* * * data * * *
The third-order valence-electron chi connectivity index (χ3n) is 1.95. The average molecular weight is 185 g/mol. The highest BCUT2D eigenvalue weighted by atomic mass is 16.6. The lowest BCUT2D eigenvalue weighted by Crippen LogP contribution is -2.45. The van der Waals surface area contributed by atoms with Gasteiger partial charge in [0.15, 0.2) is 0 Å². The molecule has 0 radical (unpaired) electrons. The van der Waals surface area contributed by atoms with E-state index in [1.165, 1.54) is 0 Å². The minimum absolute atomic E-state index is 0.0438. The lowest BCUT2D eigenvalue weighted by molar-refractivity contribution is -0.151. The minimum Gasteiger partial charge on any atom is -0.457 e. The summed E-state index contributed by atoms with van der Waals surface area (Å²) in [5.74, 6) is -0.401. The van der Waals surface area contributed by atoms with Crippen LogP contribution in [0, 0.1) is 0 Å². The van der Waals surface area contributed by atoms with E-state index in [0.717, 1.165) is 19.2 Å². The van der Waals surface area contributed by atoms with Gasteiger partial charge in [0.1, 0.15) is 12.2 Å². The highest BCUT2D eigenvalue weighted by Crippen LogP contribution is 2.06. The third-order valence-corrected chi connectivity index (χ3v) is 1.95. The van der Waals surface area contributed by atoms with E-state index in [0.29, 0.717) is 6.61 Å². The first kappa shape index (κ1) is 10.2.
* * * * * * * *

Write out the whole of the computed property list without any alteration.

The third-order valence-electron chi connectivity index (χ3n) is 1.95. The average molecular weight is 185 g/mol. The highest BCUT2D eigenvalue weighted by atomic mass is 16.6. The lowest BCUT2D eigenvalue weighted by Crippen LogP contribution is -2.45. The van der Waals surface area contributed by atoms with Gasteiger partial charge in [0.15, 0.2) is 0 Å². The molecule has 0 radical (unpaired) electrons. The van der Waals surface area contributed by atoms with E-state index in [1.165, 1.54) is 0 Å². The minimum absolute atomic E-state index is 0.0438. The lowest BCUT2D eigenvalue weighted by molar-refractivity contribution is -0.151. The minimum Gasteiger partial charge on any atom is -0.457 e. The summed E-state index contributed by atoms with van der Waals surface area (Å²) in [5.74, 6) is -0.401. The van der Waals surface area contributed by atoms with Crippen LogP contribution in [0, 0.1) is 0 Å². The van der Waals surface area contributed by atoms with E-state index in [0.717, 1.165) is 19.2 Å². The van der Waals surface area contributed by atoms with Gasteiger partial charge in [0.1, 0.15) is 12.2 Å². The highest BCUT2D eigenvalue weighted by Crippen LogP contribution is 2.06. The third-order valence-corrected chi connectivity index (χ3v) is 1.95. The van der Waals surface area contributed by atoms with E-state index in [0.29, 0.717) is 6.61 Å². The first kappa shape index (κ1) is 10.2.